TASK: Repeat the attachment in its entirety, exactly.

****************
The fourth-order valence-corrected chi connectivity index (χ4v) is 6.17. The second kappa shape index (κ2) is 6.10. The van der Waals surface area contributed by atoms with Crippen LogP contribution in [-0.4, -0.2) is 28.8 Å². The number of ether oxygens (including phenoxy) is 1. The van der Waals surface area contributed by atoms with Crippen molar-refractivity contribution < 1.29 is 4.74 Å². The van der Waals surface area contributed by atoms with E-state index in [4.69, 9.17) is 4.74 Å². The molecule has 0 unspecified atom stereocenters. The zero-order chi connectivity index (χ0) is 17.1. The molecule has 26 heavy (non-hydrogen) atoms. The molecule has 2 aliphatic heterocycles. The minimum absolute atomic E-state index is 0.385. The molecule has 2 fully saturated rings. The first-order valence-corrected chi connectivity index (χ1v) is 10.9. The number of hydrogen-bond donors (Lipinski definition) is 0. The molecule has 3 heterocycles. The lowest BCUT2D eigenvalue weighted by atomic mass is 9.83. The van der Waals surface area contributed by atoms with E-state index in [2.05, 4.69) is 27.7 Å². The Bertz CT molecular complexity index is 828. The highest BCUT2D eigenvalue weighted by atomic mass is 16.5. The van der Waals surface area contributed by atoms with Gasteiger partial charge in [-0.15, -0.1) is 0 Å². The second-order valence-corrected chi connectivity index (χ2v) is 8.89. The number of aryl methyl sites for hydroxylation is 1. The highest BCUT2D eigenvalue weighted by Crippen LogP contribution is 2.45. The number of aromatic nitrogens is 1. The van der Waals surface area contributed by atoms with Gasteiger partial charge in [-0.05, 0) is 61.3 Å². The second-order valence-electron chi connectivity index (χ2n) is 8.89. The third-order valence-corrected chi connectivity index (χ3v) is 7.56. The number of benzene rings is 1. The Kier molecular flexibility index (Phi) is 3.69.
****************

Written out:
The fourth-order valence-corrected chi connectivity index (χ4v) is 6.17. The second kappa shape index (κ2) is 6.10. The van der Waals surface area contributed by atoms with Crippen LogP contribution in [-0.4, -0.2) is 28.8 Å². The number of ether oxygens (including phenoxy) is 1. The van der Waals surface area contributed by atoms with Crippen molar-refractivity contribution < 1.29 is 4.74 Å². The van der Waals surface area contributed by atoms with E-state index in [4.69, 9.17) is 4.74 Å². The molecule has 0 unspecified atom stereocenters. The zero-order chi connectivity index (χ0) is 17.1. The molecule has 26 heavy (non-hydrogen) atoms. The molecule has 2 aliphatic heterocycles. The minimum absolute atomic E-state index is 0.385. The molecule has 2 fully saturated rings. The first-order valence-corrected chi connectivity index (χ1v) is 10.9. The number of hydrogen-bond donors (Lipinski definition) is 0. The molecule has 3 heterocycles. The lowest BCUT2D eigenvalue weighted by atomic mass is 9.83. The van der Waals surface area contributed by atoms with E-state index in [2.05, 4.69) is 27.7 Å². The Bertz CT molecular complexity index is 828. The highest BCUT2D eigenvalue weighted by atomic mass is 16.5. The van der Waals surface area contributed by atoms with Gasteiger partial charge in [-0.15, -0.1) is 0 Å². The second-order valence-corrected chi connectivity index (χ2v) is 8.89. The number of aryl methyl sites for hydroxylation is 1. The highest BCUT2D eigenvalue weighted by Crippen LogP contribution is 2.45. The number of aromatic nitrogens is 1. The van der Waals surface area contributed by atoms with Gasteiger partial charge in [-0.05, 0) is 61.3 Å². The second-order valence-electron chi connectivity index (χ2n) is 8.89. The third-order valence-corrected chi connectivity index (χ3v) is 7.56. The number of benzene rings is 1. The Kier molecular flexibility index (Phi) is 3.69.